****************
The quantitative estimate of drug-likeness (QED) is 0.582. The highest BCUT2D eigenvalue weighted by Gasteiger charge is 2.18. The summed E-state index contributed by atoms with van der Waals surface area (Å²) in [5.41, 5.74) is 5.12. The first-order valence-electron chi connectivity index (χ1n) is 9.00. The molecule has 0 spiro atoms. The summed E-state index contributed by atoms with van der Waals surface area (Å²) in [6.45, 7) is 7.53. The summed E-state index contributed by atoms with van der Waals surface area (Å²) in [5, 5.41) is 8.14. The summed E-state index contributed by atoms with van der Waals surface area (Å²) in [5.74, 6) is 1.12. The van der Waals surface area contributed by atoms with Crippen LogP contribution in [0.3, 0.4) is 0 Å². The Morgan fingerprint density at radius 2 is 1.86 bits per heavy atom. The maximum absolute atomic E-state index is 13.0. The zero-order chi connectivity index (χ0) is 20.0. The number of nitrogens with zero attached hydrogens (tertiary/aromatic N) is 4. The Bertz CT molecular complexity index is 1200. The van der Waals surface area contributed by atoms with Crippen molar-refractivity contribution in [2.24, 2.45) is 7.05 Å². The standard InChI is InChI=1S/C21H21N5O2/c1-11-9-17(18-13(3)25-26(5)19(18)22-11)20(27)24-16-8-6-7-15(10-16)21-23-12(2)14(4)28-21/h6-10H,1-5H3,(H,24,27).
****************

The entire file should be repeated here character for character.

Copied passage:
The quantitative estimate of drug-likeness (QED) is 0.582. The highest BCUT2D eigenvalue weighted by Gasteiger charge is 2.18. The summed E-state index contributed by atoms with van der Waals surface area (Å²) in [5.41, 5.74) is 5.12. The first-order valence-electron chi connectivity index (χ1n) is 9.00. The molecule has 0 spiro atoms. The summed E-state index contributed by atoms with van der Waals surface area (Å²) in [6.45, 7) is 7.53. The summed E-state index contributed by atoms with van der Waals surface area (Å²) in [5, 5.41) is 8.14. The summed E-state index contributed by atoms with van der Waals surface area (Å²) in [5.74, 6) is 1.12. The van der Waals surface area contributed by atoms with Crippen LogP contribution in [0.3, 0.4) is 0 Å². The Morgan fingerprint density at radius 2 is 1.86 bits per heavy atom. The maximum absolute atomic E-state index is 13.0. The zero-order chi connectivity index (χ0) is 20.0. The number of nitrogens with zero attached hydrogens (tertiary/aromatic N) is 4. The Bertz CT molecular complexity index is 1200. The van der Waals surface area contributed by atoms with Crippen molar-refractivity contribution in [2.24, 2.45) is 7.05 Å². The standard InChI is InChI=1S/C21H21N5O2/c1-11-9-17(18-13(3)25-26(5)19(18)22-11)20(27)24-16-8-6-7-15(10-16)21-23-12(2)14(4)28-21/h6-10H,1-5H3,(H,24,27).